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NHS Digital pushes wider use of SCRs



Executive director reports on progress in making patient records available to homeless organisation, mental health and ambulance trusts in Gloucestershire

NHS Digital has been working with a clinical commissioning group (CCG) and commissioning support unit (CSU) to make patients’ summary care records (SCRs) available to other care organisations.

Eve Roodhouse, executive director at NHS Digital, is to provide details today in a speech at the UK Health Show, along with a call for organisations to make more use of the electronic record of patient information.

“We’ve been working with Gloucestershire CCG and the CSU to realise the benefits of uploading and sharing additional information across the health community,” she is expected to say.

“More than 16,000 records across the county have been uploaded in addition to the standard SCR data, with Gloucestershire Hospitals Trust leading the way with using this information to care for patients.

“With the support of the emergency departments, we supported the CSU in engaging with custody suites, the homeless centre and the mental health and community trusts and we are now working with the ambulance trust to extend viewing even further.”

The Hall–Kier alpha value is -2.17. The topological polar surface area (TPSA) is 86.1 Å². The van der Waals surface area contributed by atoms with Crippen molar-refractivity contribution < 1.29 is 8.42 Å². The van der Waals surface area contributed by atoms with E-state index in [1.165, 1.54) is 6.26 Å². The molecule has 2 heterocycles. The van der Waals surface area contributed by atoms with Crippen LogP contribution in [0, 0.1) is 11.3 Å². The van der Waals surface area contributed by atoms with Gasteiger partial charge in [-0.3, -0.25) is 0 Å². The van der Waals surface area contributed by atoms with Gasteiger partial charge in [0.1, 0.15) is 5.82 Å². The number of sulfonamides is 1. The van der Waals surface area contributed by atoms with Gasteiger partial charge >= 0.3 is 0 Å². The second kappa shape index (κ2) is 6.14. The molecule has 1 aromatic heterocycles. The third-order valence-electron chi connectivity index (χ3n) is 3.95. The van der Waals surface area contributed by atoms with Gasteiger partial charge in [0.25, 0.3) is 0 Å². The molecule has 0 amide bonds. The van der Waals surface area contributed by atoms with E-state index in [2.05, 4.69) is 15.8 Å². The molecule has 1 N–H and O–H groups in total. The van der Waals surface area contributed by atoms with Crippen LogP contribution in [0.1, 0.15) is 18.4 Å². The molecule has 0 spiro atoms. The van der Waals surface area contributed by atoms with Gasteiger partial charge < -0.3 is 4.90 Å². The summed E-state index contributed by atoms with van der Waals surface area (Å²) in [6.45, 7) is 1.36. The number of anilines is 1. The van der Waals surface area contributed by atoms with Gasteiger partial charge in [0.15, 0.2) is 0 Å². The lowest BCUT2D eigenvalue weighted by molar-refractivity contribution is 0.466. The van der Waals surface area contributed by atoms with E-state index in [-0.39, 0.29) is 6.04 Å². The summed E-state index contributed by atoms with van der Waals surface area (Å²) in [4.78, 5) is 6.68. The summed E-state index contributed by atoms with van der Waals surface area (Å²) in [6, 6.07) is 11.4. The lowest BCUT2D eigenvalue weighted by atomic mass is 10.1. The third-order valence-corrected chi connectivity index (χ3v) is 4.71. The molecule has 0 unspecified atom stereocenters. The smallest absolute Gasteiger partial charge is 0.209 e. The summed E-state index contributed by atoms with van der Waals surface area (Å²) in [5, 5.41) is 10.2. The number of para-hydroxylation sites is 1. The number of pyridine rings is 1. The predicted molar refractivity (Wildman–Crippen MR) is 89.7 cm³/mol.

Increased integration

The move marks a step towards the increased integration of care by making basic patient information available beyond GP and hospital digital systems.

SCRs are already available to most pharmacies in England, and should be available to any authorised clinician in the country.

The speech will focus on the need for organisations to work in partnership to make technology and data work for the frontline and for patients. As part of this, Roodhouse will emphasise the need for a continuous dialogue between different care agencies, at a local and national level, in the design of digital technologies and data sharing.

“It makes sense that services like Spine, the Electronic Prescription Service, e-referrals and NHS Mail, which are massively important to connecting health and care professionals, are delivered centrally as standardised, secure products,” she will say. “Everybody needs them and will use them for the same type of basic activity.”

Other features in her speech include a report that 45,000 people per day are now using the e-Referrals Service to make appointments, and that the NHS is aiming to make this the norm for outpatients by October of next year.

Image by jfcherry, CC BY-SA 2.0 through flickr

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